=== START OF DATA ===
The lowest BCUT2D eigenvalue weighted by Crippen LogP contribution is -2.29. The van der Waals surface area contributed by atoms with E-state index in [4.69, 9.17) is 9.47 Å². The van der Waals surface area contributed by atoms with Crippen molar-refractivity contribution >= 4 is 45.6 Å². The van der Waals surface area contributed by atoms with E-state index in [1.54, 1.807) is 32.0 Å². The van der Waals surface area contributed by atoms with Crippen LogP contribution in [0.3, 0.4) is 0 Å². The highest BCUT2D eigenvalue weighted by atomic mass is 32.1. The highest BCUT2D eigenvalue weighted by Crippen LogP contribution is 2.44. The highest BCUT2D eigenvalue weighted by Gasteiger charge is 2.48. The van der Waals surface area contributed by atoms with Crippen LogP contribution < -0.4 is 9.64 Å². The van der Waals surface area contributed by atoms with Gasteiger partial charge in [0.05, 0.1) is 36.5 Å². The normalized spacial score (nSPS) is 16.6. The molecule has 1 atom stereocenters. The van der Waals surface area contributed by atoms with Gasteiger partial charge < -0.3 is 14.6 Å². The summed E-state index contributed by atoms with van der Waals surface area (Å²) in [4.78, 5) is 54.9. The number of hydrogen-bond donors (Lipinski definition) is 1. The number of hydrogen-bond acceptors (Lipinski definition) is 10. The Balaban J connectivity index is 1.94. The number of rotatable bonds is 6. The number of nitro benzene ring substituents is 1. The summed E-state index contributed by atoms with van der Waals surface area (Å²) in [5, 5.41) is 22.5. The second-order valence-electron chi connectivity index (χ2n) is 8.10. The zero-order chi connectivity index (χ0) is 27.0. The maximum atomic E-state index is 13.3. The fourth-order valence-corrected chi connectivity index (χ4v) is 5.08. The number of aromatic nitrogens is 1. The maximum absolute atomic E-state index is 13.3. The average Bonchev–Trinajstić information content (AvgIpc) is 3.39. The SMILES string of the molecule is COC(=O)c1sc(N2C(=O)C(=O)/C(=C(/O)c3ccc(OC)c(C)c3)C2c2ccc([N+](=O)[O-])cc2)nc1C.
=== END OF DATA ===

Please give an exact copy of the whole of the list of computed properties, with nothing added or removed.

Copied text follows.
The lowest BCUT2D eigenvalue weighted by Crippen LogP contribution is -2.29. The van der Waals surface area contributed by atoms with E-state index in [4.69, 9.17) is 9.47 Å². The van der Waals surface area contributed by atoms with Crippen molar-refractivity contribution >= 4 is 45.6 Å². The van der Waals surface area contributed by atoms with E-state index in [1.54, 1.807) is 32.0 Å². The van der Waals surface area contributed by atoms with Crippen LogP contribution in [0.3, 0.4) is 0 Å². The highest BCUT2D eigenvalue weighted by atomic mass is 32.1. The highest BCUT2D eigenvalue weighted by Crippen LogP contribution is 2.44. The highest BCUT2D eigenvalue weighted by Gasteiger charge is 2.48. The van der Waals surface area contributed by atoms with Crippen LogP contribution < -0.4 is 9.64 Å². The van der Waals surface area contributed by atoms with Gasteiger partial charge in [0.05, 0.1) is 36.5 Å². The normalized spacial score (nSPS) is 16.6. The molecule has 1 atom stereocenters. The van der Waals surface area contributed by atoms with Gasteiger partial charge < -0.3 is 14.6 Å². The summed E-state index contributed by atoms with van der Waals surface area (Å²) in [4.78, 5) is 54.9. The number of hydrogen-bond donors (Lipinski definition) is 1. The number of hydrogen-bond acceptors (Lipinski definition) is 10. The Balaban J connectivity index is 1.94. The number of rotatable bonds is 6. The number of nitro benzene ring substituents is 1. The summed E-state index contributed by atoms with van der Waals surface area (Å²) in [5, 5.41) is 22.5. The second-order valence-electron chi connectivity index (χ2n) is 8.10. The zero-order chi connectivity index (χ0) is 27.0. The maximum atomic E-state index is 13.3. The fourth-order valence-corrected chi connectivity index (χ4v) is 5.08. The number of aromatic nitrogens is 1. The maximum absolute atomic E-state index is 13.3. The average Bonchev–Trinajstić information content (AvgIpc) is 3.39. The SMILES string of the molecule is COC(=O)c1sc(N2C(=O)C(=O)/C(=C(/O)c3ccc(OC)c(C)c3)C2c2ccc([N+](=O)[O-])cc2)nc1C.